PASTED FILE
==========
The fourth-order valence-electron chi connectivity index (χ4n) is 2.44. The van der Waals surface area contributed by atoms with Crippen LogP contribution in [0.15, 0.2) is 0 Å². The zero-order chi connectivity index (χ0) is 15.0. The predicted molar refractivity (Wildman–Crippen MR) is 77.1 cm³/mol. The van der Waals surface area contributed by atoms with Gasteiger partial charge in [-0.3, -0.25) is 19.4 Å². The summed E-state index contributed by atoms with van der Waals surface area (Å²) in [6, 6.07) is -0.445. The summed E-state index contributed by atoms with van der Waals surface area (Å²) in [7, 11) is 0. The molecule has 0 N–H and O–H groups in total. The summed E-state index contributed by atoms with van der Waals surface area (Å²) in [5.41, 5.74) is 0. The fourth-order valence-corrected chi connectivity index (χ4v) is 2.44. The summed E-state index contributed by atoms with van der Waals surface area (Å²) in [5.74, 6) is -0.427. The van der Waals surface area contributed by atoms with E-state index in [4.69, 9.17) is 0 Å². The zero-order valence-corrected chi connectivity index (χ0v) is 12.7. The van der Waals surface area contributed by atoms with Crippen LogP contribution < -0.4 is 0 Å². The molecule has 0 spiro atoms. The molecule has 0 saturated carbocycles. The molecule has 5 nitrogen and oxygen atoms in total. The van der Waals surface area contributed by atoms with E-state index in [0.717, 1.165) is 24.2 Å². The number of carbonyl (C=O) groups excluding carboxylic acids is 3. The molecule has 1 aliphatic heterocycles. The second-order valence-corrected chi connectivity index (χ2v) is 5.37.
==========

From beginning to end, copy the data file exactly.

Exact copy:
The fourth-order valence-electron chi connectivity index (χ4n) is 2.44. The van der Waals surface area contributed by atoms with Crippen LogP contribution in [0.15, 0.2) is 0 Å². The zero-order chi connectivity index (χ0) is 15.0. The predicted molar refractivity (Wildman–Crippen MR) is 77.1 cm³/mol. The van der Waals surface area contributed by atoms with Gasteiger partial charge in [-0.3, -0.25) is 19.4 Å². The summed E-state index contributed by atoms with van der Waals surface area (Å²) in [6, 6.07) is -0.445. The summed E-state index contributed by atoms with van der Waals surface area (Å²) in [7, 11) is 0. The molecule has 0 N–H and O–H groups in total. The summed E-state index contributed by atoms with van der Waals surface area (Å²) in [5.41, 5.74) is 0. The fourth-order valence-corrected chi connectivity index (χ4v) is 2.44. The summed E-state index contributed by atoms with van der Waals surface area (Å²) in [5.74, 6) is -0.427. The van der Waals surface area contributed by atoms with E-state index in [4.69, 9.17) is 0 Å². The zero-order valence-corrected chi connectivity index (χ0v) is 12.7. The van der Waals surface area contributed by atoms with Crippen LogP contribution < -0.4 is 0 Å². The molecule has 0 spiro atoms. The molecule has 0 saturated carbocycles. The molecule has 5 nitrogen and oxygen atoms in total. The van der Waals surface area contributed by atoms with E-state index in [0.717, 1.165) is 24.2 Å². The number of carbonyl (C=O) groups excluding carboxylic acids is 3. The molecule has 1 aliphatic heterocycles. The second-order valence-corrected chi connectivity index (χ2v) is 5.37.